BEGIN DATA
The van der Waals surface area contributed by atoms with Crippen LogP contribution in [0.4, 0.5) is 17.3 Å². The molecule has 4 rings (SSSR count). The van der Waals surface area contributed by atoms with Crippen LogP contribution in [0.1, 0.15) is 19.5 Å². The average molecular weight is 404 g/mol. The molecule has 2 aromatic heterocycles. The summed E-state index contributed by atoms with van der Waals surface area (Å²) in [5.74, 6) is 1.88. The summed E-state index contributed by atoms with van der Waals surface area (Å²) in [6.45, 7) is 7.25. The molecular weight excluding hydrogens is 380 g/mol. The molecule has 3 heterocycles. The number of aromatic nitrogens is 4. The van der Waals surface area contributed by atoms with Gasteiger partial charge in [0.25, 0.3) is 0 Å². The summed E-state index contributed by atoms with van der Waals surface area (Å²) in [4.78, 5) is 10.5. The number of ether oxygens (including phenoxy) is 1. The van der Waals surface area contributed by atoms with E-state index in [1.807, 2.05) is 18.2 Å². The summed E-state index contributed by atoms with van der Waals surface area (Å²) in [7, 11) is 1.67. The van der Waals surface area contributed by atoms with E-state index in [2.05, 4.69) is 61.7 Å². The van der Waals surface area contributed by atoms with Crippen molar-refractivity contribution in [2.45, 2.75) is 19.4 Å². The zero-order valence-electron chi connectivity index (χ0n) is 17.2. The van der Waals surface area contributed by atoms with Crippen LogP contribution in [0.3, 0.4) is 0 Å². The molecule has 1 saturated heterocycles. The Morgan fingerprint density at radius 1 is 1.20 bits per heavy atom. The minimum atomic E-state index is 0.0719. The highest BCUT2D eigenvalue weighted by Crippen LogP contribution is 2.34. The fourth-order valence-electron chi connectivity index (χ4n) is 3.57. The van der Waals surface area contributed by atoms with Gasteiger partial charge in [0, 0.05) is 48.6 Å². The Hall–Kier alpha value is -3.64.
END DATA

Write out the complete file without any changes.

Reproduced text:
The van der Waals surface area contributed by atoms with Crippen LogP contribution in [0.4, 0.5) is 17.3 Å². The molecule has 4 rings (SSSR count). The van der Waals surface area contributed by atoms with Crippen LogP contribution in [0.1, 0.15) is 19.5 Å². The average molecular weight is 404 g/mol. The molecule has 2 aromatic heterocycles. The summed E-state index contributed by atoms with van der Waals surface area (Å²) in [5.74, 6) is 1.88. The summed E-state index contributed by atoms with van der Waals surface area (Å²) in [6.45, 7) is 7.25. The molecular weight excluding hydrogens is 380 g/mol. The molecule has 3 heterocycles. The number of aromatic nitrogens is 4. The van der Waals surface area contributed by atoms with Gasteiger partial charge in [0.25, 0.3) is 0 Å². The summed E-state index contributed by atoms with van der Waals surface area (Å²) in [4.78, 5) is 10.5. The number of ether oxygens (including phenoxy) is 1. The van der Waals surface area contributed by atoms with E-state index in [1.807, 2.05) is 18.2 Å². The summed E-state index contributed by atoms with van der Waals surface area (Å²) in [7, 11) is 1.67. The van der Waals surface area contributed by atoms with E-state index in [2.05, 4.69) is 61.7 Å². The van der Waals surface area contributed by atoms with Crippen molar-refractivity contribution in [2.45, 2.75) is 19.4 Å². The zero-order valence-electron chi connectivity index (χ0n) is 17.2. The van der Waals surface area contributed by atoms with Crippen LogP contribution in [0.3, 0.4) is 0 Å². The molecule has 1 saturated heterocycles. The Morgan fingerprint density at radius 1 is 1.20 bits per heavy atom. The minimum atomic E-state index is 0.0719. The highest BCUT2D eigenvalue weighted by Crippen LogP contribution is 2.34. The fourth-order valence-electron chi connectivity index (χ4n) is 3.57. The van der Waals surface area contributed by atoms with Gasteiger partial charge in [0, 0.05) is 48.6 Å². The Hall–Kier alpha value is -3.64.